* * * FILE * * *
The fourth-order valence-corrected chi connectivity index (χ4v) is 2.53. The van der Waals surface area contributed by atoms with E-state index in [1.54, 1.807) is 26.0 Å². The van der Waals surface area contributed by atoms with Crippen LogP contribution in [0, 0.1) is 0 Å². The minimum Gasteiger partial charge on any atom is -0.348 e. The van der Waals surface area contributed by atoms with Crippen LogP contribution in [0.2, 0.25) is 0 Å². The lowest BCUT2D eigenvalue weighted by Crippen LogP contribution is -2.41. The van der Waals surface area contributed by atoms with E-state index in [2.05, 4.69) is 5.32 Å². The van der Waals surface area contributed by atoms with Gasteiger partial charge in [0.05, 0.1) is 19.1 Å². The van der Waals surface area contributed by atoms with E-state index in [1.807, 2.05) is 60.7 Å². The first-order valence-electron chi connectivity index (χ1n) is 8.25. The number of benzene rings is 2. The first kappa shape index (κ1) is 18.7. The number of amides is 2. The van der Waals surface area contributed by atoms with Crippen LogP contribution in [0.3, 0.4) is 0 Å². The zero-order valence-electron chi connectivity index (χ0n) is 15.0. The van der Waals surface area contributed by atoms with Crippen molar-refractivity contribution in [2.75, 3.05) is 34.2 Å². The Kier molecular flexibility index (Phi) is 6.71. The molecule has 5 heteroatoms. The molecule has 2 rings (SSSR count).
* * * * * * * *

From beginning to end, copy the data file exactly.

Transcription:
The fourth-order valence-corrected chi connectivity index (χ4v) is 2.53. The van der Waals surface area contributed by atoms with E-state index in [1.54, 1.807) is 26.0 Å². The van der Waals surface area contributed by atoms with Crippen LogP contribution in [0, 0.1) is 0 Å². The minimum Gasteiger partial charge on any atom is -0.348 e. The van der Waals surface area contributed by atoms with Crippen LogP contribution in [0.2, 0.25) is 0 Å². The lowest BCUT2D eigenvalue weighted by Crippen LogP contribution is -2.41. The van der Waals surface area contributed by atoms with E-state index in [2.05, 4.69) is 5.32 Å². The van der Waals surface area contributed by atoms with Gasteiger partial charge in [0.05, 0.1) is 19.1 Å². The van der Waals surface area contributed by atoms with E-state index in [1.807, 2.05) is 60.7 Å². The first-order valence-electron chi connectivity index (χ1n) is 8.25. The number of benzene rings is 2. The first kappa shape index (κ1) is 18.7. The number of amides is 2. The van der Waals surface area contributed by atoms with Crippen LogP contribution in [0.3, 0.4) is 0 Å². The zero-order valence-electron chi connectivity index (χ0n) is 15.0. The van der Waals surface area contributed by atoms with Crippen molar-refractivity contribution in [2.75, 3.05) is 34.2 Å². The Kier molecular flexibility index (Phi) is 6.71. The molecule has 5 heteroatoms. The molecule has 2 rings (SSSR count).